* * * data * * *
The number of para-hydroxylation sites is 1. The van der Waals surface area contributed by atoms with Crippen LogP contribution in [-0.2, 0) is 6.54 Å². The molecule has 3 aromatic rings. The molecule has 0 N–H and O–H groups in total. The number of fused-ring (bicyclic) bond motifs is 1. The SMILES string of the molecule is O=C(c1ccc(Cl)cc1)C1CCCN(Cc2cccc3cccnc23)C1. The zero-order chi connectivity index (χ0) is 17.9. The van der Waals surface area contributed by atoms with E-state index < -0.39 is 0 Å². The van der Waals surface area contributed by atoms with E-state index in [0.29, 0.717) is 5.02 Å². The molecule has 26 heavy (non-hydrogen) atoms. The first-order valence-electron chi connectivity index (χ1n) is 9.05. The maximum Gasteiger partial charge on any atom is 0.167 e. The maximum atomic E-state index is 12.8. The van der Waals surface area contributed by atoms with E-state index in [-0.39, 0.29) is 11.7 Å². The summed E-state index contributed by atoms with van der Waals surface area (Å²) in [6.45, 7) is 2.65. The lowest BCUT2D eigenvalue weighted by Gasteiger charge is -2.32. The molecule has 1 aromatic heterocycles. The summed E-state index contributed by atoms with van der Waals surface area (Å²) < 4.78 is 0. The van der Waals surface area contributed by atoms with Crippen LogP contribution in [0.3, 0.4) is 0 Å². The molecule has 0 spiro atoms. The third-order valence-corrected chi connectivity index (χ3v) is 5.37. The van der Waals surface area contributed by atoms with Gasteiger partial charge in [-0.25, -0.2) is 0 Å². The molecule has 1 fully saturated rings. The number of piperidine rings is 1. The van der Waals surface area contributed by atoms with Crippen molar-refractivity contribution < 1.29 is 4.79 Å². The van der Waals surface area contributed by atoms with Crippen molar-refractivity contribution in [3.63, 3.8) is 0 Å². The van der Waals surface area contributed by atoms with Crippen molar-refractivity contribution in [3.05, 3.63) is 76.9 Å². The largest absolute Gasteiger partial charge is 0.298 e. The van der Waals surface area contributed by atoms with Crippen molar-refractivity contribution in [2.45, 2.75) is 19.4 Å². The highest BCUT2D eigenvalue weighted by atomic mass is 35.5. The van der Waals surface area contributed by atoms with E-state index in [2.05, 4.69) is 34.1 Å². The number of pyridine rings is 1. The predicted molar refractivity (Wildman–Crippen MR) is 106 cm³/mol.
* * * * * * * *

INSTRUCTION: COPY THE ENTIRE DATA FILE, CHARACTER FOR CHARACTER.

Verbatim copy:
The number of para-hydroxylation sites is 1. The van der Waals surface area contributed by atoms with Crippen LogP contribution in [-0.2, 0) is 6.54 Å². The molecule has 3 aromatic rings. The molecule has 0 N–H and O–H groups in total. The number of fused-ring (bicyclic) bond motifs is 1. The SMILES string of the molecule is O=C(c1ccc(Cl)cc1)C1CCCN(Cc2cccc3cccnc23)C1. The zero-order chi connectivity index (χ0) is 17.9. The van der Waals surface area contributed by atoms with E-state index < -0.39 is 0 Å². The van der Waals surface area contributed by atoms with E-state index in [0.29, 0.717) is 5.02 Å². The molecule has 26 heavy (non-hydrogen) atoms. The first-order valence-electron chi connectivity index (χ1n) is 9.05. The maximum Gasteiger partial charge on any atom is 0.167 e. The maximum atomic E-state index is 12.8. The van der Waals surface area contributed by atoms with E-state index in [-0.39, 0.29) is 11.7 Å². The summed E-state index contributed by atoms with van der Waals surface area (Å²) in [6.45, 7) is 2.65. The lowest BCUT2D eigenvalue weighted by Gasteiger charge is -2.32. The molecule has 1 aromatic heterocycles. The summed E-state index contributed by atoms with van der Waals surface area (Å²) < 4.78 is 0. The van der Waals surface area contributed by atoms with Crippen LogP contribution in [0.3, 0.4) is 0 Å². The molecule has 0 spiro atoms. The third-order valence-corrected chi connectivity index (χ3v) is 5.37. The van der Waals surface area contributed by atoms with Gasteiger partial charge in [-0.25, -0.2) is 0 Å². The molecule has 1 fully saturated rings. The number of piperidine rings is 1. The van der Waals surface area contributed by atoms with Crippen molar-refractivity contribution < 1.29 is 4.79 Å². The van der Waals surface area contributed by atoms with Crippen molar-refractivity contribution in [3.63, 3.8) is 0 Å². The van der Waals surface area contributed by atoms with Crippen molar-refractivity contribution in [3.05, 3.63) is 76.9 Å². The largest absolute Gasteiger partial charge is 0.298 e. The van der Waals surface area contributed by atoms with Crippen molar-refractivity contribution in [2.45, 2.75) is 19.4 Å². The highest BCUT2D eigenvalue weighted by atomic mass is 35.5. The van der Waals surface area contributed by atoms with E-state index in [2.05, 4.69) is 34.1 Å². The number of pyridine rings is 1. The predicted molar refractivity (Wildman–Crippen MR) is 106 cm³/mol.